At least one complication awaits Torrent when his World Cup players return to the team. Costa Rican fullback Ronald Matarrita injured his hamstring and might not be ready to return to league play whenever the Ticos’ World Cup campaign comes to an end.
After a terrible start to the MLS season, largely a function of their focus on the Concacaf Champions League, Toronto FC should be fine by now. Instead, the Reds remain stuck near the bottom of the Eastern Conference and can’t seem to regain their swagger. Wednesday’s 4-4 comeback draw thrilled the crowd at BMO Field. Dropping two points at home against a last-place team speaks to the problems that linger for Greg Vanney and company.
Improvement may finally come with health. The continued absences of first-choice center backs Chris Mavinga and Drew Moor robbed TFC of quality and continuity at the back and forced Michael Bradley into the position. Jozy Altidore is out with a hamstring injury and it’s unclear when he’ll return.
TFC’s depth hasn’t been good enough to handle so many injuries. If only the World Cup break was longer.
Like Toronto, 2018 hasn’t treated the Sounders very well. Injuries are a major part of the problems in Seattle, too, with a host of players missing significant time so far this season. Over the course of the last few weeks, the Sounders have played without the services of defender Roman Torres and midfielder Gustav Svensson, players at the World Cup with Panama and Sweden, respectively.
Seattle has just one win in its last five matches as the World Cup break arrives. The brightest news on the horizon is the reported addition of Peruvian Raul Ruidiaz from Monarcas Morelia in Mexico, though the striker won’t arrive until after the World Cup.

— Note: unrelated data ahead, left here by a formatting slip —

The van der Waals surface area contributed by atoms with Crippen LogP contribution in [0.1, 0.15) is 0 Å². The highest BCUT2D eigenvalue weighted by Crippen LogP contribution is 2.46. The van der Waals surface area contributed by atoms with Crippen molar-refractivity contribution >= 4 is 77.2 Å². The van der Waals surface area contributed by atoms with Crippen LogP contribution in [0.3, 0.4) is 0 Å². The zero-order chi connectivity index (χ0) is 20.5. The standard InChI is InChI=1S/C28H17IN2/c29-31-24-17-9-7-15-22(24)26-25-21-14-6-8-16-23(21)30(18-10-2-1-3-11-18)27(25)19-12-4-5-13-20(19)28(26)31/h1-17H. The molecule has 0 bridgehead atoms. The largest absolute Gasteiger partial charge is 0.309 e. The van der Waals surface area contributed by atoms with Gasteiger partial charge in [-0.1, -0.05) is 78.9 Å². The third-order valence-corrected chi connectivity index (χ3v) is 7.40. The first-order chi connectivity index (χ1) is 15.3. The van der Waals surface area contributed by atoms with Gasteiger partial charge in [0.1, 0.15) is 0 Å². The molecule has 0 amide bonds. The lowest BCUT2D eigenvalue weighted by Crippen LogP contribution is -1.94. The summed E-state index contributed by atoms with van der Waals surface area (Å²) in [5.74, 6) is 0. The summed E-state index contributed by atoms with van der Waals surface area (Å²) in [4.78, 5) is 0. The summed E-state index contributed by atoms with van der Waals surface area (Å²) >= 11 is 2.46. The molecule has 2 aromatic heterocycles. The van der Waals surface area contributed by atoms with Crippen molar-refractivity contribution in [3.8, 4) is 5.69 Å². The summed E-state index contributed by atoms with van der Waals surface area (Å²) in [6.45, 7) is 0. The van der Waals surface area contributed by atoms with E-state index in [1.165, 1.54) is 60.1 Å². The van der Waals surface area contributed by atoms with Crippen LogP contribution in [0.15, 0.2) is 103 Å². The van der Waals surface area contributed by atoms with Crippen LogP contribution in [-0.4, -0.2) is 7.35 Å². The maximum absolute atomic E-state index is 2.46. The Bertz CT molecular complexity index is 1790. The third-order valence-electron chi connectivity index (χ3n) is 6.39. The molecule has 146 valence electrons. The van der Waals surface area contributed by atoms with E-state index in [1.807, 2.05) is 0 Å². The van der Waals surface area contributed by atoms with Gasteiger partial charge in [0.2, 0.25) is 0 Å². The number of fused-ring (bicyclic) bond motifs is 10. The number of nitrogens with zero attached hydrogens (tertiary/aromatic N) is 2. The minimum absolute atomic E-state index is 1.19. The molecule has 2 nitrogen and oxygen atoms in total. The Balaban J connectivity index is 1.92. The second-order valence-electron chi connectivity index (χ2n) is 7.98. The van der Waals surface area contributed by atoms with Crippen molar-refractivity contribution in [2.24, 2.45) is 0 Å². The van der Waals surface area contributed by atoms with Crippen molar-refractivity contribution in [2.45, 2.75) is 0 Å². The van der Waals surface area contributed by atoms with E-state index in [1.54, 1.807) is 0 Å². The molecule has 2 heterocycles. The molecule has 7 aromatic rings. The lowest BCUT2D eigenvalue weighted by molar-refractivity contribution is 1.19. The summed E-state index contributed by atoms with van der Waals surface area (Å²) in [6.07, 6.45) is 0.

So much of saving the 2018 season centers on summer additions for the Sounders. None can help change the club’s fortunes until the secondary transfer window opens on July 10.
The first-year team out of Los Angeles surprised everyone with an excellent start to the season despite a brutal six-game road trip. The results have slowed a bit since then, but LAFC remains firmly in the upper-echelon of the Western Conference. The World Cup break arrives with Bob Bradley’s team alone in third place in the West and primed for a run to the playoffs.
The biggest questions going into and coming out of the break for LAFC center around its World Cup absences. Carlos Vela, Omar Gaber, and Marco Urena were key contributors through the early part of the season, with Vela putting up MVP-type numbers on the attacking end. LAFC has played twice since the trip departed for the World Cup and might play several times more before all three return.
There might even be another absence. Laurent Ciman, one of the last players cut from Belgium’s World Cup roster, may rejoin the World Cup squad ahead of Belgium’s opener against Panama to replace an injured Vincent Kompany.
More From Jason Davis:
- It's seldom easy for NYCFC
- TAM tells a familiar MLS story
- What is going on with the Montreal Impact?
- Cincinnati gets its MLS team
(Photo by Michael Janosz - ISIPhotos.com)